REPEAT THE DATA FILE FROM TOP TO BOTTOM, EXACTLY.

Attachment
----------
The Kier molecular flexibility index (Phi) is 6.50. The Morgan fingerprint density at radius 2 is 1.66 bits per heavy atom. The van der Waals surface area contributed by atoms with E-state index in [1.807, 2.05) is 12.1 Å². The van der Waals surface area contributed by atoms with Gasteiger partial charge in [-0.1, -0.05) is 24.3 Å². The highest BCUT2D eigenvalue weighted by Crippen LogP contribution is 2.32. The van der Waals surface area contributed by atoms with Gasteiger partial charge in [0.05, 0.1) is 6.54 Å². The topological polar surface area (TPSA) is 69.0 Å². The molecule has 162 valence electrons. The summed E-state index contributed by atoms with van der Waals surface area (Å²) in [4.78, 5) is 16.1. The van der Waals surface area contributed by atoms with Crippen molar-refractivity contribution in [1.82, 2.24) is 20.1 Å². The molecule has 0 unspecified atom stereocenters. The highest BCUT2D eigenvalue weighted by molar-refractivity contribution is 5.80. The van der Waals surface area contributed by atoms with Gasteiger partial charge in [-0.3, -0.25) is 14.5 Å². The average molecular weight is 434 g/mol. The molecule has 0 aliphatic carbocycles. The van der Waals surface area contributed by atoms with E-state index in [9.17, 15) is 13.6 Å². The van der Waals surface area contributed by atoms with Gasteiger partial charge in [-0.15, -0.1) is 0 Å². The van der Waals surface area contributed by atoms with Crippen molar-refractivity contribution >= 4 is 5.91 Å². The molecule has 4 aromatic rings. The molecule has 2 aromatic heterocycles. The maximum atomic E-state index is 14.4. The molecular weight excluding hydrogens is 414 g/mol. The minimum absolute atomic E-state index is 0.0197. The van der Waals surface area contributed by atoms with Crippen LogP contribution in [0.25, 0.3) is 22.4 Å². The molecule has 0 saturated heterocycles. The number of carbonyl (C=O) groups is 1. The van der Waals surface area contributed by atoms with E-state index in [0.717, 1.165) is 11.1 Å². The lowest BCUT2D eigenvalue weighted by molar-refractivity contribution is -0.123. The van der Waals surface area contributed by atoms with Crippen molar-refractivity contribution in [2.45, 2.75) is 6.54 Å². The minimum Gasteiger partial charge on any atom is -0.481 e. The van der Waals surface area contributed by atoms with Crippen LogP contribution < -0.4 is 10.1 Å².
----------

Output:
The Kier molecular flexibility index (Phi) is 6.50. The Morgan fingerprint density at radius 2 is 1.66 bits per heavy atom. The van der Waals surface area contributed by atoms with E-state index in [1.807, 2.05) is 12.1 Å². The van der Waals surface area contributed by atoms with Gasteiger partial charge in [-0.1, -0.05) is 24.3 Å². The highest BCUT2D eigenvalue weighted by Crippen LogP contribution is 2.32. The van der Waals surface area contributed by atoms with Gasteiger partial charge in [0.05, 0.1) is 6.54 Å². The topological polar surface area (TPSA) is 69.0 Å². The molecule has 162 valence electrons. The summed E-state index contributed by atoms with van der Waals surface area (Å²) in [4.78, 5) is 16.1. The van der Waals surface area contributed by atoms with Crippen molar-refractivity contribution in [1.82, 2.24) is 20.1 Å². The molecule has 0 unspecified atom stereocenters. The highest BCUT2D eigenvalue weighted by molar-refractivity contribution is 5.80. The van der Waals surface area contributed by atoms with Gasteiger partial charge in [-0.3, -0.25) is 14.5 Å². The average molecular weight is 434 g/mol. The molecule has 0 aliphatic carbocycles. The van der Waals surface area contributed by atoms with E-state index in [9.17, 15) is 13.6 Å². The van der Waals surface area contributed by atoms with Gasteiger partial charge in [-0.15, -0.1) is 0 Å². The van der Waals surface area contributed by atoms with Crippen molar-refractivity contribution >= 4 is 5.91 Å². The molecule has 4 aromatic rings. The molecule has 2 aromatic heterocycles. The maximum atomic E-state index is 14.4. The molecular weight excluding hydrogens is 414 g/mol. The minimum absolute atomic E-state index is 0.0197. The van der Waals surface area contributed by atoms with Crippen LogP contribution in [0.25, 0.3) is 22.4 Å². The molecule has 0 saturated heterocycles. The number of carbonyl (C=O) groups is 1. The van der Waals surface area contributed by atoms with E-state index in [0.717, 1.165) is 11.1 Å². The lowest BCUT2D eigenvalue weighted by molar-refractivity contribution is -0.123. The van der Waals surface area contributed by atoms with Crippen molar-refractivity contribution in [2.45, 2.75) is 6.54 Å². The minimum Gasteiger partial charge on any atom is -0.481 e. The van der Waals surface area contributed by atoms with Crippen LogP contribution < -0.4 is 10.1 Å².